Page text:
The "sportspeople as role models" argument is one that has long grated with me.
And it's not just because the sporting prowess of wet cement together with a lack of motivation and interest led to me putting my sporting career on hold until the next life. Sure, I would have loved to have had a career at centre half-forward for the Swans, but for my innate uncoordination and getting into things like music and finance instead.
The worst part of the argument for me is that the whole discussion about this appears to have been engineered for the benefit of entities other than concerned parents, sportspeople themselves, sporting administrators and politicians.
Step forward sporting goods companies.
The inherent phoniness of the argument is made manifest when one considers that there are kids out there who do not have their favourite sportsman or woman on the wall. Apart from a brief period in the mid-eighties when I read surfing magazines, I was one of those kids.
I don't actually remember the surfers who graced my walls. Barton Lynch might have been one. I would be surprised if the the great Mark "Occy" Occhilupo and Tom Carroll weren't others.
I might have had the odd poster of the Australian Cricket Team up on my wall when I was even younger.
But my fling with professional sportsmen on my wall was a brief one.
After this, I stopped with the sportsmen outright, and started putting rock and rollers on my wall. I would have been about 12 or 13 years old.
Favourites that I recall were INXS and U2 in the early days, Hunters & Collectors and Midnight Oil a little later on, and then finally outfits like The Stems, the Hoodoo Gurus, the Violent Femmes and The Stone Roses through my final years of high school.
I always wanted an Iron Maiden poster - their album cover artwork was considered a holy grail throughout my dorm at school. I particularly loved the cover of their Powerslave album, but I digress.
If we're to accept that sporting heroes are role models, the best place to start appears to be what or who kids put on their walls. Around the dorm where I lived in my final years of high school, there were quite a few footballers - maybe on a third of the walls. I remember one guy had a prized poster of Robert DiPierdomenico and another of Leigh Matthews.
One guy had his own shrine to Stephen Silvagni with a few of Stephen Kernahan as well.
How then did my posters of rock and rollers fit in? Well, I don't for one second accept that I thought of them as role models and a quick search of the news at Google doesn't even mention musicians at all.
But the thought has crossed my mind about half a dozen times that posters for sportspeople are suspiciously plugged as appropriate for kids all too frequently, and a quick look at the ones in the stores that stock posters seems to have the answer:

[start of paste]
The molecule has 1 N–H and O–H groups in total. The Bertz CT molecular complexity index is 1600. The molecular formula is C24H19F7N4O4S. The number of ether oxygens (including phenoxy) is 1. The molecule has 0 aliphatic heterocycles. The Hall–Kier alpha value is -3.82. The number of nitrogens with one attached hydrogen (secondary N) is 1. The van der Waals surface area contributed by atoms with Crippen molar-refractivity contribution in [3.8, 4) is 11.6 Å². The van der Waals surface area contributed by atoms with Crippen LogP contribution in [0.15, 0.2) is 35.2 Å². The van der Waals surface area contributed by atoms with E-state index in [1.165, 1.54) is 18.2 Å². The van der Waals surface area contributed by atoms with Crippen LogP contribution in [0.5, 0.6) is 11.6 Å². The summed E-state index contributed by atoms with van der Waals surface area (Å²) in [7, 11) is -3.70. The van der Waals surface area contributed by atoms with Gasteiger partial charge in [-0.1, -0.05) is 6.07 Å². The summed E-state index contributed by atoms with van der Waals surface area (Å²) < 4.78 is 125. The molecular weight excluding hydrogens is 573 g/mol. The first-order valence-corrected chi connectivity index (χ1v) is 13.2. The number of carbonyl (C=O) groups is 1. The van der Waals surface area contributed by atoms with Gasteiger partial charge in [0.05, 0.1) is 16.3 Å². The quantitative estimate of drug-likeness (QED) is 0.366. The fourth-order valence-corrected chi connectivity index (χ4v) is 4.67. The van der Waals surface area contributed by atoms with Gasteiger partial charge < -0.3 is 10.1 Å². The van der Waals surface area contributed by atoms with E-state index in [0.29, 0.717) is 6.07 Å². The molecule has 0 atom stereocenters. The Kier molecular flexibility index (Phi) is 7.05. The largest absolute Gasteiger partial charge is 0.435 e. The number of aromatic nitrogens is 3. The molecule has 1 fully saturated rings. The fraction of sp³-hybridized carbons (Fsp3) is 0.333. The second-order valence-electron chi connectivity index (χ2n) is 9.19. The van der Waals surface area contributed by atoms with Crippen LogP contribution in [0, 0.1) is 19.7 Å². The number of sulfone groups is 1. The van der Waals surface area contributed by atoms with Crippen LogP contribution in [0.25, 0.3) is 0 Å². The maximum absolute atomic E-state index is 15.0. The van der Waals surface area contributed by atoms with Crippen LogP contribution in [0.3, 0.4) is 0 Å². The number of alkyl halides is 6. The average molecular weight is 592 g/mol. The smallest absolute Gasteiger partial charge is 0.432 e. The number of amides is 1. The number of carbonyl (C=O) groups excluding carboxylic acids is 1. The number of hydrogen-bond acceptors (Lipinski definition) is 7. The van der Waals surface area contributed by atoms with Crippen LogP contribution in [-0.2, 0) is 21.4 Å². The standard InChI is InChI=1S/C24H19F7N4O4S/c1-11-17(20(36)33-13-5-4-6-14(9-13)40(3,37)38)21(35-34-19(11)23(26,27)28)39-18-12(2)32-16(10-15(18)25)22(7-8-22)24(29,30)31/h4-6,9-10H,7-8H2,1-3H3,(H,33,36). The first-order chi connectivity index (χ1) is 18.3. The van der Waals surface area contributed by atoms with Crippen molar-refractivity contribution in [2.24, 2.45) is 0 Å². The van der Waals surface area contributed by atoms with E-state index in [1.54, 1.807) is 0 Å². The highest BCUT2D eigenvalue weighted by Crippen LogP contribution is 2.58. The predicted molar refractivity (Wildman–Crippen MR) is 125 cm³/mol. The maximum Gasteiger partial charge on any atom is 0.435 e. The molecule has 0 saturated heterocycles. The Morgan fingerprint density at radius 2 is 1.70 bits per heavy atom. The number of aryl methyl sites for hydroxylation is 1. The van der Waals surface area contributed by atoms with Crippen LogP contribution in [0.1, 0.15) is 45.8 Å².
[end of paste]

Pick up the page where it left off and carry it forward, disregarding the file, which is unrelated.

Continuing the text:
Much like the posters of surfers that I put up in my early high school years, it appears to be impossible to get a poster of a sportsperson that doesn't contain a prominent logo of a sporting goods company in the corner.
Nike is the worst offender. In the early nineties, the promoted the bejesus out of Michael Jordan to the point that many Australian kids wore Nike sporting apparel with his image on them. But if you asked any Australian kids about Jordan specifically, or basketball generally, you would draw a blank. Basketball is simply a fringe game outside of North America, and Jordan happened to be photogenic.
It wasn't long before Nike discovered that the best way to sell to the rest of the world was to go for local sporting celebrities.
The face of Nike in Australia was Shane Warne - quite possibly the greatest spin bowler that world cricket has ever seen, or at least until Muttiah Muralitharan came along. Nike didn't stop there.
They hit serious paydirt when they sponsored Ronaldo and the rest of the Brazilian national football (soccer) team in a year when Brazil were unstoppable in winning a fourth world cup and they then managed to re-create this in 2002 when Brazil did it again.
And the posters of surfers always had their sponsors figuring promptly as well. Show me a poster of a surfer without a Billabong or Rip Curl logo in the corner and I'll show you a magazine logo instead.
But the whole argument that sportspeople are role models appears to be somewhat contrived, particularly when no one takes the notion seriously that musicians gracing other kids walls might also be.
I put it to you that sporting goods manufacturers drive the debate around this. If not then why don't musicians ever get a look in?
For the record, my role model, if I had one when I was growing up, was my dad. I don't think I ever had a poster of him on the wall. And I don't think that I'm different to many others.